Cieszyn of the Two Nations
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Today's Friendship Bridge functioned for centuries as the Long Bridge. Photo: BlackMediaHouse/Adobe Stock Photo
The Other School

Cieszyn of the Two Nations

Beata Mońka, Marcin Mońka

Time moves slowly here in the town of Cieszyn, Poland. Lovers kiss on the Friendship Bridge; tourists ask locals where to find the best fried cheese, or the rotunda from the twenty-złoty bill. And the name itself just makes you smile—at least if you’re a Polish speaker, for whom it sounds like the verb “to cheer.”

In the Old Market, a small city square on the main street downtown, a Madonna and Child gaze down from a modestly high plinth. The sculpture isn’t a spectacular one, so it’s easy to miss—all the more so as the square can be jammed with cars. But don’t despair if you miss this local attraction because the statue is only a copy anyway. To see the original, you have to visit the Museum of Cieszyn Silesia—and it’s worth your while. It was long thought that the sculpture dated back to the nineteenth century. However, during conservation work in 2000, it turned out that under the layers of paint, there was an outstanding Gothic piece that was created in the Prague studio of Piotr Parler, a builder, architect, and sculptor. Over the years, the figure of the Madonna and Child was painted over many times. At one point it was covered in gold, and both figures gained gold-plated crowns. To get to the original, they had to take off more than thirty layers of polychrome. The precious original was taken to the museum, while a copy—a painted version, with gold elements—can be seen in the Old Market.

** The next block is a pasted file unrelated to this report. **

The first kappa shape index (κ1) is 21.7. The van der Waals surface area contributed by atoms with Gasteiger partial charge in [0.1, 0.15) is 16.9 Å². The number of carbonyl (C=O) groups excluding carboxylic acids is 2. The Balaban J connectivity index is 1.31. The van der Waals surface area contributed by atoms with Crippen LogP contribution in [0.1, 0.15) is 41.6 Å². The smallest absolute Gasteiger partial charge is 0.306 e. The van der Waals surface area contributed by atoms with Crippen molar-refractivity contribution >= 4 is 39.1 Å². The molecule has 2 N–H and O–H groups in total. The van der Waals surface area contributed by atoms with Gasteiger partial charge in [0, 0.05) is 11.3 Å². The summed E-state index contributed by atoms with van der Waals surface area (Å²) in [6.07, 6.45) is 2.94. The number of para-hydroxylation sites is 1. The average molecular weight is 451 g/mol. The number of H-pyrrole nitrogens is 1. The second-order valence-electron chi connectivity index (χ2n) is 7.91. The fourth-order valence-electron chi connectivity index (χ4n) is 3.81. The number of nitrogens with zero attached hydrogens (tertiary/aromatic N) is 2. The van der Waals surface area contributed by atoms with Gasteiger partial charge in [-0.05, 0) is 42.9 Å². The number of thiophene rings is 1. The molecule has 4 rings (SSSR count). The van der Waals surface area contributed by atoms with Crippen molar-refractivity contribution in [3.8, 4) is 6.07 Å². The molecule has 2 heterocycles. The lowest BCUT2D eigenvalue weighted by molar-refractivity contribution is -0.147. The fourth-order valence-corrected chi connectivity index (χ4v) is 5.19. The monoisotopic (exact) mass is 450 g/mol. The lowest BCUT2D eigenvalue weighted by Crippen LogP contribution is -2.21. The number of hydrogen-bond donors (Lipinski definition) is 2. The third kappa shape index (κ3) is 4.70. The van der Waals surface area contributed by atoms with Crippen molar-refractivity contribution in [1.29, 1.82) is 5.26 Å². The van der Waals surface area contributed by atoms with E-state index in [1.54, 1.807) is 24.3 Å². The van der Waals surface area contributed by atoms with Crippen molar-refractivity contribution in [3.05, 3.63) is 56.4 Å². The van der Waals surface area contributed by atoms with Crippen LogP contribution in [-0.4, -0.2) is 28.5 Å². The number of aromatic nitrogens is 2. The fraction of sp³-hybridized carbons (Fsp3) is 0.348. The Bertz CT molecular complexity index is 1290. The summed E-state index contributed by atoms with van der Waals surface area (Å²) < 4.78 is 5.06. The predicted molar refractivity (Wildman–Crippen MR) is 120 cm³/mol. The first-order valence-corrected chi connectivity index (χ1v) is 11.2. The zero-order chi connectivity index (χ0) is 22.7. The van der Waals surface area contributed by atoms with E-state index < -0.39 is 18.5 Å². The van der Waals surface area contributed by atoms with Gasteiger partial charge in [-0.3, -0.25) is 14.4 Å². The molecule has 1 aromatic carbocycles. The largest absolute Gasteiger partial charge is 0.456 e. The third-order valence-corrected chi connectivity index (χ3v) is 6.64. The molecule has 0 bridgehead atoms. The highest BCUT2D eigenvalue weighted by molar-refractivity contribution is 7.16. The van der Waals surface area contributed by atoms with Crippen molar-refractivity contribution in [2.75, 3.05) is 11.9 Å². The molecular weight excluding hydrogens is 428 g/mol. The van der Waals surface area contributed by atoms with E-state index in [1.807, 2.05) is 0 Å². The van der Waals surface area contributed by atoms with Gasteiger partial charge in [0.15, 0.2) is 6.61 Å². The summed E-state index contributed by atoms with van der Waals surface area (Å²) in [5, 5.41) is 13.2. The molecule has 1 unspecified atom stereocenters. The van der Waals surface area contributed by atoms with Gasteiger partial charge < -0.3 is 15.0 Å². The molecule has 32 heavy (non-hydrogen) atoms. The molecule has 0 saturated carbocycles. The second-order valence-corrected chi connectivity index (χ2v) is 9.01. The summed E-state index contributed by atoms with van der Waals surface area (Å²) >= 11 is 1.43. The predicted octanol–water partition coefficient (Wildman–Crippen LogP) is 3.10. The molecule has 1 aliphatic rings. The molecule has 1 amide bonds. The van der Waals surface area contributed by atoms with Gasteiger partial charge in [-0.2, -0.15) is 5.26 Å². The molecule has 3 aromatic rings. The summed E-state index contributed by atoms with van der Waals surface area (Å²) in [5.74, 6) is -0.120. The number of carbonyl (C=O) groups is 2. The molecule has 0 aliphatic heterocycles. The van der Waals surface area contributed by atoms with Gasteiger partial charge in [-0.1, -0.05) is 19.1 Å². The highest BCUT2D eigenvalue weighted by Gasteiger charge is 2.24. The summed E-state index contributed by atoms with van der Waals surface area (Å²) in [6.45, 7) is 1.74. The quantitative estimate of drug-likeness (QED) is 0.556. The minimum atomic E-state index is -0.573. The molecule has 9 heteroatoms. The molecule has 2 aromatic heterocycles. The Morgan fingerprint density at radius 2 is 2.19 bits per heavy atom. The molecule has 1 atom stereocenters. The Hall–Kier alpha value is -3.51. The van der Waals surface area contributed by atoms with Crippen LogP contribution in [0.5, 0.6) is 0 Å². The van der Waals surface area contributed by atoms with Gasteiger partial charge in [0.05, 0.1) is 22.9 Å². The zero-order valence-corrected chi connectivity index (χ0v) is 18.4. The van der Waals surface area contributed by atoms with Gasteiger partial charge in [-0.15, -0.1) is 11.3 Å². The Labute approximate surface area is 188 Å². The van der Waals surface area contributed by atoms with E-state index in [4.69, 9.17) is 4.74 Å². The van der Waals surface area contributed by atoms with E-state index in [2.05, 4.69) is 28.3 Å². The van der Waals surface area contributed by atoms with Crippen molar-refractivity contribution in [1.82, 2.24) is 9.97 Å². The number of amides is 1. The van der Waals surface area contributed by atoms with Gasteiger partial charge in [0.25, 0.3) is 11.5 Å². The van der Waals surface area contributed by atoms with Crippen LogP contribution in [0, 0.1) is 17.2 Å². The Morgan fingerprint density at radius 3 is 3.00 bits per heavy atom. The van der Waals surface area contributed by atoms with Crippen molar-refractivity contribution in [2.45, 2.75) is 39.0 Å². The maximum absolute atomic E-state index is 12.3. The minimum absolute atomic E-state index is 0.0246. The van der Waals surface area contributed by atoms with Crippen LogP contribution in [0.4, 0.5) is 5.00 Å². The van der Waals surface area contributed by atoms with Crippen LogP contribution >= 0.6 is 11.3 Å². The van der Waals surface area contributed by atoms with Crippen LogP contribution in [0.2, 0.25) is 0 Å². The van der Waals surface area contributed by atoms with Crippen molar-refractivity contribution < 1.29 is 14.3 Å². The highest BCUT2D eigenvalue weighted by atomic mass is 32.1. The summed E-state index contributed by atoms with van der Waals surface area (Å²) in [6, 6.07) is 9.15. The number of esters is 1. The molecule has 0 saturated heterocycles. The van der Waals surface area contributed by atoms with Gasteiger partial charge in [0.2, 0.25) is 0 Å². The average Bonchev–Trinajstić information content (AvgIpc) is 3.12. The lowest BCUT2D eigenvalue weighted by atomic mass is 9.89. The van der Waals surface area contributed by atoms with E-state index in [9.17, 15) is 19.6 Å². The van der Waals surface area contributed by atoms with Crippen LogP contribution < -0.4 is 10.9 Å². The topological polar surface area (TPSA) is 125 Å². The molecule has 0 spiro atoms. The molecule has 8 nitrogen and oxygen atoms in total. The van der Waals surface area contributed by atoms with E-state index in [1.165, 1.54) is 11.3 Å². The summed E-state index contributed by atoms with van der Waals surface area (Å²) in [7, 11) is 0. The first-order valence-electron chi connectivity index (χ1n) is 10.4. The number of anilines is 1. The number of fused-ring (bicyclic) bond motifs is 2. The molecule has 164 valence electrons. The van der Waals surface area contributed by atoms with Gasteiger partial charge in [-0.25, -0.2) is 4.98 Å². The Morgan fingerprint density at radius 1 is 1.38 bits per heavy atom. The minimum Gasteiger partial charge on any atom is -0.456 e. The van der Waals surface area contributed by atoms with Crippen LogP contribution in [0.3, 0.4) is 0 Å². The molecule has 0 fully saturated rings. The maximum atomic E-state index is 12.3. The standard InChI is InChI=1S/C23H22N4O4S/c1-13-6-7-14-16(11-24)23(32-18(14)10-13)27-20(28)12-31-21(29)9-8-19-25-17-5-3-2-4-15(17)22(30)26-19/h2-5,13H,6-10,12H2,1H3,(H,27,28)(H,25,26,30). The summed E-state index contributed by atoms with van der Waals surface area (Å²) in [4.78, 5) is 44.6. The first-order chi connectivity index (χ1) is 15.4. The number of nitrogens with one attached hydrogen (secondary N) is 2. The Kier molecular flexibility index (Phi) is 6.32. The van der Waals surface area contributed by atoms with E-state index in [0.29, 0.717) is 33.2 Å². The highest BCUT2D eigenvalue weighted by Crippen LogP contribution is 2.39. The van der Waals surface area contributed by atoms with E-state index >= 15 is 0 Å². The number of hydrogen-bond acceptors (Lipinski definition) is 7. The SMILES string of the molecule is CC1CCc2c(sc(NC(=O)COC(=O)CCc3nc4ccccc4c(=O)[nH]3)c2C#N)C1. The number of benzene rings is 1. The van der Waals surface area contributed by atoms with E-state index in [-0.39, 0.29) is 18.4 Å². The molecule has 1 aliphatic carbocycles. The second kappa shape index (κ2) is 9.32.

Exploring Cieszyn is like ripping away layers that have become stuck together, creating a diverse texture. Some come off faster, others cling on—you’re never certain whether you’ve reached a gold-plated polychrome, or the Gothic original.

The Wandering Border

Life in Cieszyn is slow, and staying here helps you become, for at least a day, a flaneur, a master of loitering. It allows you to discover various places, wandering with no goal or plan. The town of slightly more than thirty thousand (more than fifty thousand if you include

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The City of Alchemists
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Giuseppe Arcimboldo,"Rudolf II as Wertumnus" 1591, Skokloster (photo: public domain)
Dreams and Visions

The City of Alchemists

Maciej Świetlik

The maps from the time of Rudolf II, Holy Roman Emperor situate Prague in the symbolic heart of Europe. Surrounded by artists and scholars, the ruler tried to unite the disintegrating world with the help of alchemy.

In 1583, Rudolf II Habsburg moved the capital of the Holy Roman Empire from the Hofburg in Vienna to Prague’s Hradčany. Despite the plague, the inhabitants of Prague enthusiastically welcomed the retinue of their king. The twenty thousand victims that the plague claimed in that crucial year made up a third of the city’s population. The relocation of the court coincided with the carnival, when the population could indulge all the whims of the body. Eros and Death performed in a joint procession in honor of the new ruler. Is it possible to imagine a better prelude to a reign in which Prague would become a great laboratory for studying the nature of life and searching for the elixir of immortality?

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